A retired detective has unearthed a rarely seen pathologist’s report which sheds startling new light on the murder of Bakewell woman Wendy Sewell.
Chris Clark, who believes notorious serial killer Peter Sutcliffe may have been responsible for the death, said the report is a vital breakthrough and shows the victim was kicked and choked with a ligature before being struck several times with a pickaxe handle, a mode of attack used by the Yorkshire Ripper.
Mrs Sewell’s body was found in Bakewell Cemetery and Stephen Downing, a 17-year-old with learning difficulties, was convicted of her murder but cleared after 27 years in jail. Nobody else has ever been charged with the killing.
The pathologist’s findings dated September 14, 1973, state that Mrs Sewell had “massive ecchymoses in the mucus membrane below the level of the false vocal cords” as well as “deep bruising” of the neck’s cervical muscles.
The report also finds some of Mrs Sewell’s injuries might have resulted from “kicking with heavy boots”.
Mr Clark added: “Wendy’s injuries are consistent with being garrotted and kicked. To me it’s a classic Ripper attack.”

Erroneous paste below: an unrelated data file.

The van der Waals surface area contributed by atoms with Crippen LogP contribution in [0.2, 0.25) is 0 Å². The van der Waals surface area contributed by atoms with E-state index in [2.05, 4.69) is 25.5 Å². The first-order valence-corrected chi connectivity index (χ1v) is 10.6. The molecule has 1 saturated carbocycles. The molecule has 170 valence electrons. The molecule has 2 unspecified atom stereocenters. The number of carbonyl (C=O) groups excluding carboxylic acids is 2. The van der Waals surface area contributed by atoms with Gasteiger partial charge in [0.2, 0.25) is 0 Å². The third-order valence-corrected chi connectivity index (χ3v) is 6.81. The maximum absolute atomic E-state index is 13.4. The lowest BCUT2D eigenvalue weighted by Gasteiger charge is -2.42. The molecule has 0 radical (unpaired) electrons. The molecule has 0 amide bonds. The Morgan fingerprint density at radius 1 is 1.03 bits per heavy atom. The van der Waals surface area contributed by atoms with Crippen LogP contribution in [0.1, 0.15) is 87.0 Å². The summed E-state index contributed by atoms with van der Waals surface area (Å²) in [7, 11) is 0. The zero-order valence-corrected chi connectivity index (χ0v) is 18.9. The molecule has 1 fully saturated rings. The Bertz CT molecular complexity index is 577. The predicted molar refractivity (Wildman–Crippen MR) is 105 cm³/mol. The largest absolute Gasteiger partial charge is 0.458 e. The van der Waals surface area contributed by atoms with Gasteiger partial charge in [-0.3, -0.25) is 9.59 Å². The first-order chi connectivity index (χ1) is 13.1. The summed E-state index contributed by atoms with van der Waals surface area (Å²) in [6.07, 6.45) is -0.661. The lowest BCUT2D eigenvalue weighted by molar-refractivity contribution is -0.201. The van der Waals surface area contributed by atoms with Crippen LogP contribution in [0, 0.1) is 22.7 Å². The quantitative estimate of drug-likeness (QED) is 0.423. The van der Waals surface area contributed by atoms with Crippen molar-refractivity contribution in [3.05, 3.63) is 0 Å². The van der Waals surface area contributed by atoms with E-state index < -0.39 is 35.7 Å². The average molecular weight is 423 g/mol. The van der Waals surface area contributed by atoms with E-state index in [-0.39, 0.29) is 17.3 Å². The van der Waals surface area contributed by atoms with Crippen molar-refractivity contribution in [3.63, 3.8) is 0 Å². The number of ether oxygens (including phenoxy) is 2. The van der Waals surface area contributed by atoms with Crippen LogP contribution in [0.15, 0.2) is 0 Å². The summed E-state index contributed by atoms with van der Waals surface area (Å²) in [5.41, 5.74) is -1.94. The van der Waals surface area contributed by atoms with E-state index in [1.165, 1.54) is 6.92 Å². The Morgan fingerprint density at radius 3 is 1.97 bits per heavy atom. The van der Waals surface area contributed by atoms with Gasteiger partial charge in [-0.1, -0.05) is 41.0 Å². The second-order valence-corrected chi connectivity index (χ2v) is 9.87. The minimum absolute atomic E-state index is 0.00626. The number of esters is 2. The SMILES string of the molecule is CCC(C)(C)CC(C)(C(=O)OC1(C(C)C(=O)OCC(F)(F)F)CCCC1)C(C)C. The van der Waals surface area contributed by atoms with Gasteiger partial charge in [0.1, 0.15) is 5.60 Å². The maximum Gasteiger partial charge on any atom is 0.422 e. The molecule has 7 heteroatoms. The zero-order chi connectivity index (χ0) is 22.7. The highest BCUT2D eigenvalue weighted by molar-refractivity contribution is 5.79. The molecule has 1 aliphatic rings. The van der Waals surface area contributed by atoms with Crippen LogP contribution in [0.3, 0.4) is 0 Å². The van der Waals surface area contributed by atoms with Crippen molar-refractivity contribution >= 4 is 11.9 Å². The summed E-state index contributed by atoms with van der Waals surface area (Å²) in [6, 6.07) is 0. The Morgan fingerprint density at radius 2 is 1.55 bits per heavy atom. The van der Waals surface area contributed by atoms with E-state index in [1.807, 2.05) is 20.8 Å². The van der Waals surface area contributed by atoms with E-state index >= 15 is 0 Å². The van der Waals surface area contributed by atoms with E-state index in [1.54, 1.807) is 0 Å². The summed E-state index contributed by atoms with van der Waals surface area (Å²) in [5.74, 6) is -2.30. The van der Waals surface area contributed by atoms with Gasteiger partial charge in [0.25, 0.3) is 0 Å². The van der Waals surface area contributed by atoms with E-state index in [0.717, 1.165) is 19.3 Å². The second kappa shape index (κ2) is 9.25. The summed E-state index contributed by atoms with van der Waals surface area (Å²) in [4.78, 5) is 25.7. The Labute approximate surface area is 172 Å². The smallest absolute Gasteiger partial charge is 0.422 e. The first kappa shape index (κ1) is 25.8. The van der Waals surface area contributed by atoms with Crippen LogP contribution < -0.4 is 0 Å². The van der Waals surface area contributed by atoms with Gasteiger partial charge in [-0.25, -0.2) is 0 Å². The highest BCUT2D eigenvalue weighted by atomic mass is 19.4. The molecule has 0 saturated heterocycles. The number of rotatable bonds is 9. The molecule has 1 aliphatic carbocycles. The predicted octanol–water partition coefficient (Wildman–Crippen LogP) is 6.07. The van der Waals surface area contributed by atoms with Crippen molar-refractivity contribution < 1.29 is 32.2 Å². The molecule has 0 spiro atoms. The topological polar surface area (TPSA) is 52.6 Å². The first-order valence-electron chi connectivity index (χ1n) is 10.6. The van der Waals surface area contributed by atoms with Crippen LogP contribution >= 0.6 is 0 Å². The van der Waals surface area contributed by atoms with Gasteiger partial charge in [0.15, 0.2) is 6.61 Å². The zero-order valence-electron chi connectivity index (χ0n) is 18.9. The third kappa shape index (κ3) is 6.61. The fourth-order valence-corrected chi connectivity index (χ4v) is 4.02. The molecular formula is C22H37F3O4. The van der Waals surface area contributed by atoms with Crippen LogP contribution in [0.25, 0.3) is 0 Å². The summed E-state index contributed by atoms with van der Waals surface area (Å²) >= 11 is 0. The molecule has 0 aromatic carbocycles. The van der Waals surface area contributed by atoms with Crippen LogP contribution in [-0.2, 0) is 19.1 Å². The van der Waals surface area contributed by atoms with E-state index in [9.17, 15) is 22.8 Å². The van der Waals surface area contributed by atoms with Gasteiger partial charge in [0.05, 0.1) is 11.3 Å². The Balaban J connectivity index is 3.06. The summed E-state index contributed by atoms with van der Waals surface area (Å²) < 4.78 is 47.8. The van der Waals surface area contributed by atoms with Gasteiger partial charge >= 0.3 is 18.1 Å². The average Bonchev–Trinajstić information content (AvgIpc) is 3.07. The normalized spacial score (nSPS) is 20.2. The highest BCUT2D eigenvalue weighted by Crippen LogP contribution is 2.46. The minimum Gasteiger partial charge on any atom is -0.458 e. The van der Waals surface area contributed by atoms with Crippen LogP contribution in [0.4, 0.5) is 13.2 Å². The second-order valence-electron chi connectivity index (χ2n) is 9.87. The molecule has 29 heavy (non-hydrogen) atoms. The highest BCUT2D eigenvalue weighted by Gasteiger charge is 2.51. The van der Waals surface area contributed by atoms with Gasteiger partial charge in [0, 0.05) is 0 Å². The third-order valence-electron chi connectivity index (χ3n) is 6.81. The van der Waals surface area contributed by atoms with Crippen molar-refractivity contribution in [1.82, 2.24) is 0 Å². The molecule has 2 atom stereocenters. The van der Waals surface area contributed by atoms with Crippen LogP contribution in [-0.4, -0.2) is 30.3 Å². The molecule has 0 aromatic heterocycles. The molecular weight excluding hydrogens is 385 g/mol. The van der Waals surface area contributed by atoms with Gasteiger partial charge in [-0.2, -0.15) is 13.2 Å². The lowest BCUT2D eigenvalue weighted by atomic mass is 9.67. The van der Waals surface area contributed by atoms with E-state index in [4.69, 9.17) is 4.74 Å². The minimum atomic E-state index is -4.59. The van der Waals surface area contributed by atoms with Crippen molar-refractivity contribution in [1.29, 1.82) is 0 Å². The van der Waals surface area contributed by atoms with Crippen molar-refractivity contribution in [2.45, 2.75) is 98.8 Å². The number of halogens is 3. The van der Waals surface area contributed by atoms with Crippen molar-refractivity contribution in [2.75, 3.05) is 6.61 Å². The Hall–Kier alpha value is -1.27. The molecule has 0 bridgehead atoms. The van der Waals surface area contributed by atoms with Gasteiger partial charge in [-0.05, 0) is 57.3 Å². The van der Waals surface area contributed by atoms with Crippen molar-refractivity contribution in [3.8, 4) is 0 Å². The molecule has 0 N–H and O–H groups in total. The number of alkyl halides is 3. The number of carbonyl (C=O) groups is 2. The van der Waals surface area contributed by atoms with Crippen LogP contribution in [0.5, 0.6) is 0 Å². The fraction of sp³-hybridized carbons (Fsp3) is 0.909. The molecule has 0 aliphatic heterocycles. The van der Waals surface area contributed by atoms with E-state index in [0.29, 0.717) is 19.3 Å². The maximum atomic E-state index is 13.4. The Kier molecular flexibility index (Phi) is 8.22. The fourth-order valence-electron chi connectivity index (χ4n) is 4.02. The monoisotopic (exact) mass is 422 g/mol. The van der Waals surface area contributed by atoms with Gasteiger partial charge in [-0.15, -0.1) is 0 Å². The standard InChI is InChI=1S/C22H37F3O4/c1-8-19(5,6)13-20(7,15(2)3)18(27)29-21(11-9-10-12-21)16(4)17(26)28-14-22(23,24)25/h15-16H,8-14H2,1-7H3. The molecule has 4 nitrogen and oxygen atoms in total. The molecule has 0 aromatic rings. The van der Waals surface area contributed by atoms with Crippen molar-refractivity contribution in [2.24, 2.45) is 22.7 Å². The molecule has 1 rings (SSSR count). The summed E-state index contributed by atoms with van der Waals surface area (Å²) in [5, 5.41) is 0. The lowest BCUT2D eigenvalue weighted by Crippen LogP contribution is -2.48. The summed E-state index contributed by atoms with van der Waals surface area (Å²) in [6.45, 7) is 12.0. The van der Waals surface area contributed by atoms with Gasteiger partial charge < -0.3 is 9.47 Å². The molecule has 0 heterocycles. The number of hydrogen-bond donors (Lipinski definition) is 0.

He said the strangulation, frenzied and sexual nature of the murder bore the hallmarks of Sutcliffe’s killings.
Mr Clark has sent a dossier of evidence to the Home Office, calling for them to reopen the case.
Don Hale, former editor of the Derbyshire Times’ sister title the Matlock Mercury, said for years he had tried to get hold of the pathologist’s report - only to be told it had been destroyed.
He added: “I asked many times but was always told it was not available and it had been burnt, lost or destroyed.
“But I did eventually manage to get hold of some mortuary photos which showed Wendy’s body with a bruised ring around the neck. I asked police about the bruising but was always refused an answer.”
Mr Hale has now been contacted by the Home Office - and asked if he will support Mr Clark’s findings.
He said: “We did not know until recently about the strangling or the kicking and this was before we really knew about the Ripper.
“Wendy could have been one of his early victims and maybe if this had been looked in to and he had been caught it could have prevented several more murders.”
The pathologist’s evidence was not presented to the judge or jury at the 1974 trial of Downing or his appeals.
A Derbyshire police spokeswoman said the case was now closed and all possible lines of enquiry were exhausted during the re-investigation.
She added if the post mortem details were not mentioned at the trial in the 1970s that was a matter for the defence and prosecution teams.
“The bottom line is that Wendy died as a result of serious head injuries caused by a pick axe handle. That fact has never been disputed,” she said.